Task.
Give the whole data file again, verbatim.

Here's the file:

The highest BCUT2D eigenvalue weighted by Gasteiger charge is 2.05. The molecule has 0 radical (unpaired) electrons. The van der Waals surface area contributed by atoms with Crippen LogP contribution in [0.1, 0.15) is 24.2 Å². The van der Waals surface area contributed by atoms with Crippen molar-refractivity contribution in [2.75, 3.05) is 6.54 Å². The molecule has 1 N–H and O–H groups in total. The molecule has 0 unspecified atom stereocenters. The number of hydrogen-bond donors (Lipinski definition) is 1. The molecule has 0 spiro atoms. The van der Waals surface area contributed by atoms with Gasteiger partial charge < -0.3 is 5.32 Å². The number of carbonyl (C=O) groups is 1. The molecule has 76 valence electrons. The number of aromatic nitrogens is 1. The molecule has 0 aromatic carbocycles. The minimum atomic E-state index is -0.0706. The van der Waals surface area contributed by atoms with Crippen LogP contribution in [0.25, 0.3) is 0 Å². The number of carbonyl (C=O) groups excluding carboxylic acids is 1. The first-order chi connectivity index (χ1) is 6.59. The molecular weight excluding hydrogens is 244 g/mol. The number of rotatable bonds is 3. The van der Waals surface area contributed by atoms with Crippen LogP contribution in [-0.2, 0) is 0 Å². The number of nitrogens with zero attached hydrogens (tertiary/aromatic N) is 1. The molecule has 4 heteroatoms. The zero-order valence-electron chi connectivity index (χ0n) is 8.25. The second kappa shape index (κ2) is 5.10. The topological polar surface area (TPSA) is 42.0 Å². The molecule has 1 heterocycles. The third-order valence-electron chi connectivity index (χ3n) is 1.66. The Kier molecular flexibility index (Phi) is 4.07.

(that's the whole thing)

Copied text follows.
The highest BCUT2D eigenvalue weighted by Gasteiger charge is 2.05. The molecule has 0 radical (unpaired) electrons. The van der Waals surface area contributed by atoms with Crippen LogP contribution in [0.1, 0.15) is 24.2 Å². The van der Waals surface area contributed by atoms with Crippen molar-refractivity contribution in [2.75, 3.05) is 6.54 Å². The molecule has 1 N–H and O–H groups in total. The molecule has 0 unspecified atom stereocenters. The number of hydrogen-bond donors (Lipinski definition) is 1. The molecule has 0 spiro atoms. The van der Waals surface area contributed by atoms with Gasteiger partial charge < -0.3 is 5.32 Å². The number of carbonyl (C=O) groups is 1. The molecule has 76 valence electrons. The number of aromatic nitrogens is 1. The molecule has 0 aromatic carbocycles. The minimum atomic E-state index is -0.0706. The van der Waals surface area contributed by atoms with Crippen LogP contribution in [0.25, 0.3) is 0 Å². The number of carbonyl (C=O) groups excluding carboxylic acids is 1. The first-order chi connectivity index (χ1) is 6.59. The molecular weight excluding hydrogens is 244 g/mol. The number of rotatable bonds is 3. The van der Waals surface area contributed by atoms with Crippen LogP contribution in [-0.2, 0) is 0 Å². The number of nitrogens with zero attached hydrogens (tertiary/aromatic N) is 1. The molecule has 4 heteroatoms. The zero-order valence-electron chi connectivity index (χ0n) is 8.25. The second kappa shape index (κ2) is 5.10. The topological polar surface area (TPSA) is 42.0 Å². The molecule has 1 heterocycles. The third-order valence-electron chi connectivity index (χ3n) is 1.66. The Kier molecular flexibility index (Phi) is 4.07.